Anti-Helicobacter Pylori Activities of Shoya Powder and Essential Oils of Thymus Vulgaris and Eucalyptus Globulus

D Esmaeili*, 1, A Mohabati Mobarez2, A Tohidpour2
1 Applied Microbiology Research Center and Department of Medical Microbiology, Bqiyatallah University, Tehran, Iran
2 Department of Bacteriology, Faculty of Medical Sciences, Tarbiat Modares University, Tehran, Iran

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© Esmaeili et al.; Licensee Bentham Open.

open-access license: This is an open access article licensed under the terms of the Creative Commons Attribution Non-Commercial License ( which permits unrestricted, non-commercial use, distribution and reproduction in any medium, provided the work is properly cited.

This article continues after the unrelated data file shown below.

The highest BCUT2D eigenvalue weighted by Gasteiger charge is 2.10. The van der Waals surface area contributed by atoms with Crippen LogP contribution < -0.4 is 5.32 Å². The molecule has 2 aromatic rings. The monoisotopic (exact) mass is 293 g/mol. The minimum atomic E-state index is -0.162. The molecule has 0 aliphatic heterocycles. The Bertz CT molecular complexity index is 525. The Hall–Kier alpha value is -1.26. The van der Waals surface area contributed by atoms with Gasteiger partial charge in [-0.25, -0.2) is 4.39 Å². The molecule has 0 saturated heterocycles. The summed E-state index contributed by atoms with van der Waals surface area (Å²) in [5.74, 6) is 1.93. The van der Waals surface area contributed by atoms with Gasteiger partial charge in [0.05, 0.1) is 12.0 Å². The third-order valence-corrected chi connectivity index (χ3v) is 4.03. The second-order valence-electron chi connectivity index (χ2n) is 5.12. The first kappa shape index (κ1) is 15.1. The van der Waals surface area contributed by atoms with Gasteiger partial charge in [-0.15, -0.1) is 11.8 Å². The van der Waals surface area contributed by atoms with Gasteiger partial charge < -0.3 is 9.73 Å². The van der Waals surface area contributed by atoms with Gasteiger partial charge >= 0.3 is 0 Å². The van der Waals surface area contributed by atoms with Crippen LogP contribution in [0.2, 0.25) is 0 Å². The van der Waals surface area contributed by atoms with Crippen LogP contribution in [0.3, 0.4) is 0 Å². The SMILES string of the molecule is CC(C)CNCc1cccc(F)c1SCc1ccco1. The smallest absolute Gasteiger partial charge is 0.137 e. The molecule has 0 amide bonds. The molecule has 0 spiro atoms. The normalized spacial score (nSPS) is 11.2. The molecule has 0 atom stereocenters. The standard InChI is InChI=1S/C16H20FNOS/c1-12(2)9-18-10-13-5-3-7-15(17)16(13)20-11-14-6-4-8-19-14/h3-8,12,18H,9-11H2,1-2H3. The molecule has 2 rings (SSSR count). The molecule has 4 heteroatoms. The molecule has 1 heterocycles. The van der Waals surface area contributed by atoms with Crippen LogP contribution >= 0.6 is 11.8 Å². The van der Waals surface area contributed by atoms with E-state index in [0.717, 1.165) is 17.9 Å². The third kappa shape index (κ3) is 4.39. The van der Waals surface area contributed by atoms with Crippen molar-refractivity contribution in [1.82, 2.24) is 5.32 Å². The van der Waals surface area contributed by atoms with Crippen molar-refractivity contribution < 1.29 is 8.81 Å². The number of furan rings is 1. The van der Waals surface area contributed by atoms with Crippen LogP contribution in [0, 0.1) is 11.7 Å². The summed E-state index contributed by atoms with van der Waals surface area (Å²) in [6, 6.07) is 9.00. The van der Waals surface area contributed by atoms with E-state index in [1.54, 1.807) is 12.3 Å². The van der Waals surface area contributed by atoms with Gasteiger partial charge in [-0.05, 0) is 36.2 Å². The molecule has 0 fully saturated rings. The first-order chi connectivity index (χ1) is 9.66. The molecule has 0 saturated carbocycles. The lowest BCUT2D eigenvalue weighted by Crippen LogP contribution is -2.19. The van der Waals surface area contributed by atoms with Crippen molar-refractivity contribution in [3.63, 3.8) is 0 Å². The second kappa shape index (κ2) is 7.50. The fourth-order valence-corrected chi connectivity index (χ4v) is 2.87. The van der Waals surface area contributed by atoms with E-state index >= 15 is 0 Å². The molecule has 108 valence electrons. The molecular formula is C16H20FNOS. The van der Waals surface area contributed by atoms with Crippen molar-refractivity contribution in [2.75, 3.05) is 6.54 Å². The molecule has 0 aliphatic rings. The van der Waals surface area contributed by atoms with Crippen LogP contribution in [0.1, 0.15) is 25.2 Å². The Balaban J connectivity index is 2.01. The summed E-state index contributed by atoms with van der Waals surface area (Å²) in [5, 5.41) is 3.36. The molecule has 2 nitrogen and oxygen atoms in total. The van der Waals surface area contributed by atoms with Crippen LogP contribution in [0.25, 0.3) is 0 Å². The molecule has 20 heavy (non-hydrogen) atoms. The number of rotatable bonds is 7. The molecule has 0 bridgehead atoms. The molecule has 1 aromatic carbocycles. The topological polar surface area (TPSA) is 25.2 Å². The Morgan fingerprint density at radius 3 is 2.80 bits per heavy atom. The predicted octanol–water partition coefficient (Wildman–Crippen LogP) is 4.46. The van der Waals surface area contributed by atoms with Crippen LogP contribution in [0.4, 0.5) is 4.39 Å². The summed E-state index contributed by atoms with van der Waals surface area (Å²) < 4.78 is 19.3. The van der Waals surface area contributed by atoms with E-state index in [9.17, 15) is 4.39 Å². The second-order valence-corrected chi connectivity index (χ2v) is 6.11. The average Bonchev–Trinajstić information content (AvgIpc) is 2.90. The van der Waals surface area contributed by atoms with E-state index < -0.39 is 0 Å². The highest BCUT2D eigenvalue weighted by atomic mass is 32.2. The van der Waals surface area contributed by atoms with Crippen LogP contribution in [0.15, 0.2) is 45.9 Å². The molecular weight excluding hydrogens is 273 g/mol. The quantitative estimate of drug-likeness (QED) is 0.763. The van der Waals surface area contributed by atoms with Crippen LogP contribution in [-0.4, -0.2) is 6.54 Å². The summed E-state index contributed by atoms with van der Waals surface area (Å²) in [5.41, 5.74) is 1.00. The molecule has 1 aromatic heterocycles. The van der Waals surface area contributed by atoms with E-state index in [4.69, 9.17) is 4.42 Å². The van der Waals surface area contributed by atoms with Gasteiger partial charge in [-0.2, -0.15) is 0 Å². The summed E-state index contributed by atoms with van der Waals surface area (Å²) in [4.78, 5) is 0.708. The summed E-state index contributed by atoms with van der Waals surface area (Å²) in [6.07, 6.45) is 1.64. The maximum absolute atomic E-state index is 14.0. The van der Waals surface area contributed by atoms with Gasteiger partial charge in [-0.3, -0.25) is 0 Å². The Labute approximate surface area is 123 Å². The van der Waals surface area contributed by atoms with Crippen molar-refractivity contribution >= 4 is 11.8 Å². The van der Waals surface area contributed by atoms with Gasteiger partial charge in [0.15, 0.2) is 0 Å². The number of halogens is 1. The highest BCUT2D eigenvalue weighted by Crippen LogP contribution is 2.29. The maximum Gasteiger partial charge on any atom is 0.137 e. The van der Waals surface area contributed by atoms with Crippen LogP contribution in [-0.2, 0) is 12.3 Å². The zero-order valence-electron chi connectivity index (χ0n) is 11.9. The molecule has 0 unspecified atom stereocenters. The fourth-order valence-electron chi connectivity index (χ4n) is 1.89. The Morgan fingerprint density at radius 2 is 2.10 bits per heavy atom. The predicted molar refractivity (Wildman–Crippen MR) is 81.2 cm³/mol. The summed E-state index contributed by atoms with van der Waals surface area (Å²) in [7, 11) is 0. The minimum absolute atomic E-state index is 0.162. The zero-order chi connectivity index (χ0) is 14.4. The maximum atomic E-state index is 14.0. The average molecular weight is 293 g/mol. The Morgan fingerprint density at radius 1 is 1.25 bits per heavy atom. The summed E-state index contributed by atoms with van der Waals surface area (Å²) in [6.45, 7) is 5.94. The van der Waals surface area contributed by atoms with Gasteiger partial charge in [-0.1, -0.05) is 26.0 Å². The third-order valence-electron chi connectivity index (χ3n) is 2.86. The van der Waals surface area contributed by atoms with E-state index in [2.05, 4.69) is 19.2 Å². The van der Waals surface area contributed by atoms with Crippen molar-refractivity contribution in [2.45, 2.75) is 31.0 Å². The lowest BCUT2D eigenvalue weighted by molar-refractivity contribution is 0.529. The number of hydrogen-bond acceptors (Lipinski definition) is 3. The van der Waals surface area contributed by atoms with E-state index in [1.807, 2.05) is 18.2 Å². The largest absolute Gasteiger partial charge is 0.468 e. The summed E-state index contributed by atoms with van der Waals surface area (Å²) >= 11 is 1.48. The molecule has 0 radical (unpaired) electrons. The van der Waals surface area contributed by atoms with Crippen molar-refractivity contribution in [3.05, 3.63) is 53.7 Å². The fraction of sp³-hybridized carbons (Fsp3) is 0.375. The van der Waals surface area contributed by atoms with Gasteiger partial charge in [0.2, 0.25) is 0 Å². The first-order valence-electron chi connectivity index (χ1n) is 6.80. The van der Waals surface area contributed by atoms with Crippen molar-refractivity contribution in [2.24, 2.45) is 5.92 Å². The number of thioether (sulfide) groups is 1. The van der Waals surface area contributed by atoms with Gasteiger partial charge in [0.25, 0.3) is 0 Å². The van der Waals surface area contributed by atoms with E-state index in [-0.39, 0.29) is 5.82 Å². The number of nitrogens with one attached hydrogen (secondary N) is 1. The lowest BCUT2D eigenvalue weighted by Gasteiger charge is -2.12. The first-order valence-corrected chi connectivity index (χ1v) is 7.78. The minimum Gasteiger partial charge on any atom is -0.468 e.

* Address correspondence to this author at the Applied Microbiology Research Center, and Department of Medical Microbiology, Bqiyatallah University, Tehran, P.O Box. 14111-115, Iran; Tel: 098-21-22289941; Fax: 098-21-26127258; E-mail:



Helicobacter pylori, an infective agent of more than 50% of the world population is prominent to be the main causative factor in the etiologies of chronic, active or type B gastritis, peptic and duodenal ulcer, gastric carcinoma, and mucosa-associated lymphoid tumors. A high prevalence of this bacterium in dental plaque is always reported. Pharmacological treatment of H. pylori infections includes administration of 3-fold therapeutic regimens which are typically used to suppress H. pylori activity. However, antibiotic resistance frequently develops as a consequence of such treatment. Thus, searching for alternative therapies for H. pylori infections is of special interest.